Far from “following the science,” is Boris Johnson now making it up to suit his pandemic policies?by Philip Ball / September 23, 2020 / Leave a comment
In imposing new rules and restrictions on public behaviour to try to stem the accelerating spread of coronavirus, is the British government still “following the science”? Some of the latest measures—which prime minister Boris Johnson has warned may be in place for up to six months—are puzzling, and many scientists, including some linked to the Scientific Advisory Group for Emergencies (Sage), have been critical of them. One of the most perplexing is the closure of pubs and bars at 10pm. Where did this come from?
It’s easy enough to understand the thinking. As the evening wears on, people drink more and lose their inhibitions, and social distancing goes out the window. What’s more, the hubbub rises and people talk more loudly, expelling more droplets that could be laden with virus. Best, then, to curtail proceedings before they reach that point, right?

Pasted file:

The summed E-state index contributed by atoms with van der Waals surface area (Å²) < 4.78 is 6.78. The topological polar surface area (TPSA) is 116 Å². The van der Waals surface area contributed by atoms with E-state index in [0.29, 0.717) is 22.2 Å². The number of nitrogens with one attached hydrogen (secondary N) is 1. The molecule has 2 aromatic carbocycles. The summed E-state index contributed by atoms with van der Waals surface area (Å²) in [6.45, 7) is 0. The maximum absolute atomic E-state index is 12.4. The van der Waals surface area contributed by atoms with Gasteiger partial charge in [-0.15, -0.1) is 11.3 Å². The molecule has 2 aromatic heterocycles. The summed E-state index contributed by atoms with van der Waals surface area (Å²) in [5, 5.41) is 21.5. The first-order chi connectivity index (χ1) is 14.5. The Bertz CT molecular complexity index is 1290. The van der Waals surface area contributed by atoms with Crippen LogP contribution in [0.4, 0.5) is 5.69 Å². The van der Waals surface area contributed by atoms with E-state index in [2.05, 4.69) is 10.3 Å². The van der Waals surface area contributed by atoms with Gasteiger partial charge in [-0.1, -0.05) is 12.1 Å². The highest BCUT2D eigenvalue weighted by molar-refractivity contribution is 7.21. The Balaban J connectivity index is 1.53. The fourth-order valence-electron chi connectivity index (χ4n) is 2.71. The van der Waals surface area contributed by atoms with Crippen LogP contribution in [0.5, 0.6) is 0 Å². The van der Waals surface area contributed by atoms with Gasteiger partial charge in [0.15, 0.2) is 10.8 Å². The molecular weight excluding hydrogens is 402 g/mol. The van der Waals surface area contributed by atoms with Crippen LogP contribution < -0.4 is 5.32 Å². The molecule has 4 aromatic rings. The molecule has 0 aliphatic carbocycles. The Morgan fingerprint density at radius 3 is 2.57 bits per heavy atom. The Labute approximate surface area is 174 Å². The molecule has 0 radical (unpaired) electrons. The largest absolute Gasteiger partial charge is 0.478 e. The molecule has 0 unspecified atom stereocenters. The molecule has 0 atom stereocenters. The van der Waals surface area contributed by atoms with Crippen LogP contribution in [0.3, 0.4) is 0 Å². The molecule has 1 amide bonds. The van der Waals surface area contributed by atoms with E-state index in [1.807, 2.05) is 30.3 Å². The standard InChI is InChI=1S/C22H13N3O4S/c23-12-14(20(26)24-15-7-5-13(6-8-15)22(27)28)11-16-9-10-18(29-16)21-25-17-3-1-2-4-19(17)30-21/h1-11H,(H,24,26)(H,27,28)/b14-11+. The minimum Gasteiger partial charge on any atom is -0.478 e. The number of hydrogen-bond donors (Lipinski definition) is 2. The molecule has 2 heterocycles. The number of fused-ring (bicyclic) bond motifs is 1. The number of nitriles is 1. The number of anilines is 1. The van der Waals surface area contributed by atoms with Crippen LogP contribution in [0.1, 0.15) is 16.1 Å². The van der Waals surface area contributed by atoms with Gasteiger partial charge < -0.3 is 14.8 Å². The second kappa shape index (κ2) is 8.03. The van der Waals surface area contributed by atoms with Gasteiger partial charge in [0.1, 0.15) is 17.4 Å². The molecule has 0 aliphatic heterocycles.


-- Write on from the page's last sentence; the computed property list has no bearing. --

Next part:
Yet the reasoning falls apart quickly. Every student (at least) knows that if you’re going out for some serious alcohol-fueled socialising within a limited time frame, you just drink faster. I know of no evidence that pubs and bars get any louder after 10pm. And this relatively early closing increases the chance that everyone leaves at the same time, cramming onto buses and trains.
So it’s not at all obvious whether the early closures will have any benefit, nor that they won’t in fact make matters worse. Yet in response to a question in parliament, Johnson said: “What we’ve seen from the evidence is that, alas, the spread of the disease does tend to happen later at night after more alcohol has been consumed.”
That’s a claim of a different order from “We’re doing our best and we think this might help.” It’s an assertion that the pub curfew is science-led and evidence-based. Does such evidence exist? If so, behavioural scientists don’t seem to know of it.
“I am not aware of any evidence of the kind that Johnson claims exists,” says health psychologist Robert West of University College London, a member of the SPI-B group that advises Sage on behavioural science. And he emphasises that the new rule, or the motivation for it, “have not come before [SPI-B], which is something you would have thought would be important if science is going to have any say in the matter.”
Some researchers acknowledge that…